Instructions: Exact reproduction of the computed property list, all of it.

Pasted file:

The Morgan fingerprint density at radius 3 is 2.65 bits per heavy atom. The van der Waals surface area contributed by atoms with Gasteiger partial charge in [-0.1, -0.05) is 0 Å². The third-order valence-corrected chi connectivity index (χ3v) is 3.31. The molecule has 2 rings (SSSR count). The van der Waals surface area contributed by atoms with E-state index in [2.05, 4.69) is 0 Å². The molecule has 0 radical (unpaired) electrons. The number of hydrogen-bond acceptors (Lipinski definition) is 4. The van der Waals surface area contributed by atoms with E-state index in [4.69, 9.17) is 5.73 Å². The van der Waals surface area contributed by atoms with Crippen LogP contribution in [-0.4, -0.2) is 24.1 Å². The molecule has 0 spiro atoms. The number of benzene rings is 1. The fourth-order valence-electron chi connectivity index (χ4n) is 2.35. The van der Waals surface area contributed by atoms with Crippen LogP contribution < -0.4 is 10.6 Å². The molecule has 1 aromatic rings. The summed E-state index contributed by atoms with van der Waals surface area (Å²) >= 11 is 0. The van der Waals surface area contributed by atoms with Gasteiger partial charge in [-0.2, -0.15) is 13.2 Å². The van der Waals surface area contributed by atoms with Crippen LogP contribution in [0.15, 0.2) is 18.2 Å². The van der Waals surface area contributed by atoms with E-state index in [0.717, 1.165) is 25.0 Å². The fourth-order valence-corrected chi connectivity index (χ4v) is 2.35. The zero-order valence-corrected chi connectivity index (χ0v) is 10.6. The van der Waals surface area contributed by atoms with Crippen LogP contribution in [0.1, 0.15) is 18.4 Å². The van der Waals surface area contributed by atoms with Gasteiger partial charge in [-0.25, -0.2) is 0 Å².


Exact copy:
The Morgan fingerprint density at radius 3 is 2.65 bits per heavy atom. The van der Waals surface area contributed by atoms with Gasteiger partial charge in [-0.1, -0.05) is 0 Å². The third-order valence-corrected chi connectivity index (χ3v) is 3.31. The molecule has 2 rings (SSSR count). The van der Waals surface area contributed by atoms with E-state index in [2.05, 4.69) is 0 Å². The molecule has 0 radical (unpaired) electrons. The number of hydrogen-bond acceptors (Lipinski definition) is 4. The van der Waals surface area contributed by atoms with E-state index in [4.69, 9.17) is 5.73 Å². The van der Waals surface area contributed by atoms with Crippen LogP contribution in [-0.4, -0.2) is 24.1 Å². The molecule has 0 spiro atoms. The number of benzene rings is 1. The fourth-order valence-electron chi connectivity index (χ4n) is 2.35. The van der Waals surface area contributed by atoms with Crippen LogP contribution < -0.4 is 10.6 Å². The molecule has 1 aromatic rings. The summed E-state index contributed by atoms with van der Waals surface area (Å²) >= 11 is 0. The van der Waals surface area contributed by atoms with Gasteiger partial charge in [-0.2, -0.15) is 13.2 Å². The van der Waals surface area contributed by atoms with Crippen LogP contribution in [0.15, 0.2) is 18.2 Å². The van der Waals surface area contributed by atoms with E-state index in [0.717, 1.165) is 25.0 Å². The fourth-order valence-corrected chi connectivity index (χ4v) is 2.35. The zero-order valence-corrected chi connectivity index (χ0v) is 10.6. The van der Waals surface area contributed by atoms with Crippen LogP contribution in [0.1, 0.15) is 18.4 Å². The van der Waals surface area contributed by atoms with Gasteiger partial charge in [-0.25, -0.2) is 0 Å².